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A miracle happened to Louis C.K. in Brooklyn

We like Louis C.K. The crowd likes Louis C.K. Even Brooklyn—home of judgy, mouth agape in consternation hipsters—likes Louis C.K. When the man was taken down, fans didn’t really want to see him go.

This article was published more than 1 year ago, information might not be accurate.

Libby Emmons and Barrett Wilson Montreal, QC

Skankfest, a Brooklyn comedy festival put on by the Legion of Skanks, just committed the cardinal sin of featuring one of the greatest living comedians, Louis C.K. As his surprise appearance was introduced, the crowd at the Brooklyn Bazaar erupted in a standing ovation that could only be described as pure joy.

They didn’t seem angry at C.K., they didn’t cross their arms over their chests and demand that their offense be rectified, they didn’t ask him to apologize. They just cheered. It was beautiful.

According to Twitter, he performed a 20 minute set which included at least one reference to his unpersoning. “If you ever masturbate in front of someone, ask them first. If they say yes, don’t do it,” he quipped. It’s a great line, and even his critics should applaud it because it’s all about consent. He lost pretty much everything, but at least he’s got some new jokes.

It’s a classic move for a famous comic to show up at a comedy club and be given a set. Ray Romano, Jerry Seinfeld, Jay Leno, and so many others, have all done this. It’s a way for comics to keep in touch with their fan base, try out new material without a lot of pressure, and a boon for the club who then gets to boast that Louis C.K. showed up randomly to do a set because their club is just that freakin cool.

But of course, joy and redemption are not fashionable these days. So, in keeping with the tenor of the day, the venue issued a grovelling apology, claiming that they were unaware that the comedian with cooties would be appearing as part of Skankfest:

We would like to state that this was a surprise appearance and that the venue had no prior knowledge that his performance would occur. By the time he was brought through the side entrance by promoters and put on stage, it was too late for our staff to stop it. … We would first like to apologize to our community and staff for what occurred, and we would also like to apologize to the Music Department because they have put a lot of effort into making Brooklyn Bazaar a safe space with diverse programming. We will make sure to be more clear when discussing our guidelines and policies with outside events and to vet these events more thoroughly in general in the future.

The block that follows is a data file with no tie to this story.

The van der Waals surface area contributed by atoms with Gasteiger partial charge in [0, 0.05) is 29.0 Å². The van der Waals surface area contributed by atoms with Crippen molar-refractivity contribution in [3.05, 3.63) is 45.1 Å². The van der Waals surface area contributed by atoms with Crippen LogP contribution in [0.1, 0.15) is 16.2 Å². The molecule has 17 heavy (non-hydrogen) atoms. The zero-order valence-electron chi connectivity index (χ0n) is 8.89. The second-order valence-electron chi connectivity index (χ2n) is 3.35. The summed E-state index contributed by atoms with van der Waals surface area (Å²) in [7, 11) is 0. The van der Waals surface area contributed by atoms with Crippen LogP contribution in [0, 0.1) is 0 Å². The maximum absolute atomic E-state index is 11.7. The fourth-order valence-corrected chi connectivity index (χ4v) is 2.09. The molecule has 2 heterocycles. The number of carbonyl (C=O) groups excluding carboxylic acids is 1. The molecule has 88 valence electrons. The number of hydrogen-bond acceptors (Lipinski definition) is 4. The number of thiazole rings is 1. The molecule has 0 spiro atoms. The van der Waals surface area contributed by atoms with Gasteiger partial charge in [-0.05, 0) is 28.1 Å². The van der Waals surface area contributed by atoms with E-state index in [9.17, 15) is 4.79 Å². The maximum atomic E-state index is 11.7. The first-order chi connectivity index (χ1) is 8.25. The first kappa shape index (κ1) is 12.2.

By the sounds of it, there was some horrible, violent tragedy that occurred at the Brooklyn Bazaar that night. Was there an act of terror? Were people rushed to the hospital? Were lives lost? No. A comedian told some jokes for twenty minutes. And the crowd loved it. That’s it. He may have slayed, but only in the way that great comedians do when they are on the top of their game.

This is apparently so catastrophic that Kath Barbadoro, who we’ve never heard of, was compelled to speak out in Vox. She thinks that the crowd was owed an apology, too, and that an even bigger apology was due to the staff, and the other comics on the bill. She feels that they were told jokes without their consent, and that this is just another example of C.K.’s rude, crude, toxic behaviour. For Barbadoro, comedy is a job: “I’m a comedian. Stand-up is my animating force and greatest love. But above all of that, it’s a job. Many people seem to forget that.” Barbadoro insists that the workplace protections that stop a Starbucks manager from grabbing a barista’s ass need to be in place at comedy clubs, too, except not for actual misconduct, but for comedians who once made mistakes or who told unauthorized jokes. After all, unauthorized jokes should never be told at a comedy show!

While for sure making comedy is hard work, gruelling, difficult, all that, it’s not exactly what you’d call a job. Barbadoro’s concerns about the lack of workplace protections from C.K.’s dastardly behaviour are noble and all that, but they are misplaced.

In fact, reducing an art form like comedy to the level of a workaday job is a huge part of the problem. Yes, there is dignity in work. But stripping others of the ability to make art is the most undignified thing you could do. This is the “work” that Barbadora is actually engaging in—the work of ruining artistic people’s lives because she feels mentally assaulted by their work.

Sadly, in 2019, providing entertainment that makes people happy is something to apologize for. Everyone seems determined to make life boring and unfunny. It genuinely feels like there is a concerted effort to stop people from feeling joy and connecting with one another. Thankfully, the organizer of Skankfest, Luis J. Gomez, has made it clear that he will not apologize.

Good for him. We need more people like him in the arts.

All of this brings us back to the video footage of the crowd’s reaction to C.K. We’re calling it a “miracle” because it provides us with a much needed glimpse into the vast difference between the social media scold machine and reality. In reality, we are happy to see him. We like Louis C.K. The crowd likes Louis C.K. Even Brooklyn—home of judgy, mouth agape in consternation hipsters—likes Louis C.K. When the man was taken down, fans didn’t really want to see him go. The fact that he appeared provided  release for the crowd. They expressed relief and joy, as though the weight of a thousand shaming tweets was lifted from them.

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